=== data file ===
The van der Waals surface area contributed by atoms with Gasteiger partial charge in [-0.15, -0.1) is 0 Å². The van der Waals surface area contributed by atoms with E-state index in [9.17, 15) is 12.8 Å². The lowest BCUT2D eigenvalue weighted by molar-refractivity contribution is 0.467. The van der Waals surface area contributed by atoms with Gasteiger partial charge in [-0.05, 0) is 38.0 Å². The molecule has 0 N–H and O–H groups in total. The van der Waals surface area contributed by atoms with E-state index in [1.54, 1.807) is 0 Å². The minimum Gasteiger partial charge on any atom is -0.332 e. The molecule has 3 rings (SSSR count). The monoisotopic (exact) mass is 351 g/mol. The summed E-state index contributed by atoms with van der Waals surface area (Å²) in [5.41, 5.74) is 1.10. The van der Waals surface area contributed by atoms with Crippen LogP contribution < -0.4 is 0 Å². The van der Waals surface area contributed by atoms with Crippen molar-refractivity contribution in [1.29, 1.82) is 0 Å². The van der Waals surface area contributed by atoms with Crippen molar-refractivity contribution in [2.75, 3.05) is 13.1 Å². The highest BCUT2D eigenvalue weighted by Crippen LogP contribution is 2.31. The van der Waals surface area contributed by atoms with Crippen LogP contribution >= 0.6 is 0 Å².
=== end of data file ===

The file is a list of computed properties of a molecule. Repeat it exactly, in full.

The van der Waals surface area contributed by atoms with Gasteiger partial charge in [-0.15, -0.1) is 0 Å². The van der Waals surface area contributed by atoms with E-state index in [9.17, 15) is 12.8 Å². The lowest BCUT2D eigenvalue weighted by molar-refractivity contribution is 0.467. The van der Waals surface area contributed by atoms with Gasteiger partial charge in [-0.05, 0) is 38.0 Å². The molecule has 0 N–H and O–H groups in total. The van der Waals surface area contributed by atoms with E-state index in [1.54, 1.807) is 0 Å². The minimum Gasteiger partial charge on any atom is -0.332 e. The molecule has 3 rings (SSSR count). The monoisotopic (exact) mass is 351 g/mol. The summed E-state index contributed by atoms with van der Waals surface area (Å²) in [5.41, 5.74) is 1.10. The van der Waals surface area contributed by atoms with Crippen LogP contribution < -0.4 is 0 Å². The van der Waals surface area contributed by atoms with Crippen molar-refractivity contribution in [1.29, 1.82) is 0 Å². The van der Waals surface area contributed by atoms with Crippen molar-refractivity contribution in [2.75, 3.05) is 13.1 Å². The highest BCUT2D eigenvalue weighted by Crippen LogP contribution is 2.31. The van der Waals surface area contributed by atoms with Crippen LogP contribution >= 0.6 is 0 Å².